This site was last updated on July, 2010

Quartz Crystal Habits within Herkimer Diamond Deposits

Definitions and Scope:

The best website on "Herkimer Diamonds"

Larger photos of the thumbnails presented on the main "Crystal Form" page.  Included is identification information and the source link is embedded there (just click). In some cases additional information and comments are provided for each photo.

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Twins and Odd Shaped Crystal Forms - Are these all Herkimer Diamonds?

Below is a picture showing a series of quartz domes that were surrounded by hydrocarbon.
From Fonda, NY (DA - 2007).  This is not a typical shape for Herkimer quartz.  And probably no one would call this a "Herkimer diamond".  Yet the quartz is the precursor to forming the classic "Herkimer diamond".  Photo Dr. D. 2009
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Web page author - W. David Hoisington, Ph.D.

Above (left) is a Jeff Scovil photo, taken 1995 and donated 2009.  It is 3.7 cm long and from the Rod Robinson collection, labeled "from Herkimer, NY".  This is obviously a unique crystal shape with the termination bent like the nose of a hawk. 

A second crystal (upper right) is from the TCR location and shows a similar "hawk nose" termination.  It is also smoky at the top.  The crystal is from the mine owners collection and is 2 cm long, Photo Dr. D., 2010



These two photos are of a crystal from TCR (Photo Dr. D., crystal 3 cm long).  Note the elongated prismatic habit like the "hawk nose" crystal.  In addition there is a single termination face that is enlarged (see the black arrows) on both terminations of this crystal.   This crystal is double terminated and clear, but should it be called a "HerkimerDiamond"?

Or should it be called by its habit name?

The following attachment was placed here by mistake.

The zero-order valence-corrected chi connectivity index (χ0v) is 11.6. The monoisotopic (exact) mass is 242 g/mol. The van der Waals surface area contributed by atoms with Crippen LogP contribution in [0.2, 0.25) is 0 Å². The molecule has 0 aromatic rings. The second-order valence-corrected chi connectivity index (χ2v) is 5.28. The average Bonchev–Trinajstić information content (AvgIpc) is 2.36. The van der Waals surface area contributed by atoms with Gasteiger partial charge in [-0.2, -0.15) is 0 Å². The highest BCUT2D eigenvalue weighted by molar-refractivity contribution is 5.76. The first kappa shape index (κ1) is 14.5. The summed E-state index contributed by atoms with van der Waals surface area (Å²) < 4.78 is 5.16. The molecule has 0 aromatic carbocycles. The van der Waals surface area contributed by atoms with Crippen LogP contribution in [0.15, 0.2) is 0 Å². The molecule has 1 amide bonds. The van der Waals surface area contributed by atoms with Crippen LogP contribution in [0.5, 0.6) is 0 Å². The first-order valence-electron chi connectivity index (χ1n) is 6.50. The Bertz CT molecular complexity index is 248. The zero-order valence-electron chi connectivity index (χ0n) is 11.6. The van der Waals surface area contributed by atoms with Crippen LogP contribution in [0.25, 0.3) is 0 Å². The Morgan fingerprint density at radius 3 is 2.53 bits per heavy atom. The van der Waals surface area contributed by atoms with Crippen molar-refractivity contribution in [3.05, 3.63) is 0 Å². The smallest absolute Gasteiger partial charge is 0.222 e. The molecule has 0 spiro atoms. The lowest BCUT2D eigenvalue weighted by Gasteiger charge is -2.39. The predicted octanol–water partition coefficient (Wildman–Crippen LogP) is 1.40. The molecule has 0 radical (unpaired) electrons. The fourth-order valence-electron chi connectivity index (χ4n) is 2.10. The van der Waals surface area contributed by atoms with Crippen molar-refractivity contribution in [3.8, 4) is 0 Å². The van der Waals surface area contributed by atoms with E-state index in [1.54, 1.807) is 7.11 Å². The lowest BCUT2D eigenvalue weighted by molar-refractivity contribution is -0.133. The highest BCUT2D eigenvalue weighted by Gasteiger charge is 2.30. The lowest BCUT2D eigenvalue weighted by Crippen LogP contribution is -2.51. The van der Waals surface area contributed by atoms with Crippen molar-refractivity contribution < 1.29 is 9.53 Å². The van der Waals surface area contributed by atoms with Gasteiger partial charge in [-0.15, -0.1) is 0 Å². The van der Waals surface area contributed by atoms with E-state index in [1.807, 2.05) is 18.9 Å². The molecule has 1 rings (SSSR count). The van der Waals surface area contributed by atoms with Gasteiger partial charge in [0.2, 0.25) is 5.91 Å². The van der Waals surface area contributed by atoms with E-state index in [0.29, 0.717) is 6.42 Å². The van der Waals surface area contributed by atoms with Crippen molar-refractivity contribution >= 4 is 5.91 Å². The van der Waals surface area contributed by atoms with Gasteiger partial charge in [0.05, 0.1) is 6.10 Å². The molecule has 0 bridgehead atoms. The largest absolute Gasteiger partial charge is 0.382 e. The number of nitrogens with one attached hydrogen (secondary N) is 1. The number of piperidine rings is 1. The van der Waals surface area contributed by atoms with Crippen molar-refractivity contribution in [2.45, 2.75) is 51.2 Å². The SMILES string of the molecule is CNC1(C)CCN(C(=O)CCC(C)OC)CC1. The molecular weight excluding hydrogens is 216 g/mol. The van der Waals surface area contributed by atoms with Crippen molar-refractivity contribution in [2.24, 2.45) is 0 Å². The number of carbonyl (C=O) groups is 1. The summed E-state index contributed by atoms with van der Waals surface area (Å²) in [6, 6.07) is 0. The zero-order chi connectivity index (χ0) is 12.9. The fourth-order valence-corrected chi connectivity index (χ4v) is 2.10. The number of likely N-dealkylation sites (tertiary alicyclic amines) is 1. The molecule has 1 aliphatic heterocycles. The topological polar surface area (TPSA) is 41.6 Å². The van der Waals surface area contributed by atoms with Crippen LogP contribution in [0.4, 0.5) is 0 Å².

On the right - snother crystal from TCR (photo Dr. D., crystal is 4 cm point to point).  At the arrow is a single termination, but at the other end (top) are multiple terminations in parallel arrangement (called parallel growth).  Note also the step pattern and that the faces on the steps are all parallel to each other (light reflection used to highlight this feature).

Parallel growth habit is also common to HBQ.

Is this a "Herkimer Diamond"? Or should it be called by it's habit?

This dome habit for quartz in the Herkimer District is not uncommon, but it seldom makes it into collections.  Most is likely resting under piles of waste rock at the mines.  The formation of these domes might be linked to the same processes that made the quartz spheres. 

Above (left)  is a smoky colored crystal, 5 cm tip to tip, from TCR (photo Dr. D. 2009). The TCR deposit has a higher frequency of these special shaped crystals that have very small m (prism) faces.  The m face is labeled on the above diagram with the Dauphine crystals to illustrate the difference.  The smoky color found in Herkimer diamonds is not rare, but it is not as common as the clear or white.  To the right is a photo of a small crystal, more common to TCR, with the m-face almost missing.  This is called the "Cumberland Habit" named after a location in England. 

There is some question as to whether these should be called "Herkimer diamonds" or more appropriately give respect to their unique form and maintain the Cumberland habit term.

<- m face

The Cumberland habit in the Herkimer diamond mining district - Are these to be called "Herkimer diamonds"?

<- m face

The TCR deposit also has some other unusual shaped crystals as well as some excellent skeletal and hopper crystals (see the skeletal page).
The TCR deposit page has an excellent photo of Cumberland habit in matrix where the m face is absent on one side.

Go to the quartz sphere page to see the next step in the progression from these domes to spheres that have hints of being crystals.


Dauphiné Habit?

Parallel Growth Habit

<-M Face
To read a discussion on why some quartz is smoky go to the FAQ page

What crystal habit is this?

This "hawk nose" termination, when it occurs as a double termination, shows the tips pointing in opposite directions.  This is shown in the 1.7 cm crystal to the right from HBQ (Frank's Collection) - photo Dr. D. 2010

Are these to be called "Herkimer Diamonds"?

Click to the sphere page
Below is a large curved surface on a crystal that was packed in hydrocarbon.  Note the attempt to form a termination (bottom of photo).  Fonda, NY (DA - 2008) specimen donated by "Deputy Mike".  Photo Dr.D.  Is this a Herkimer diamond?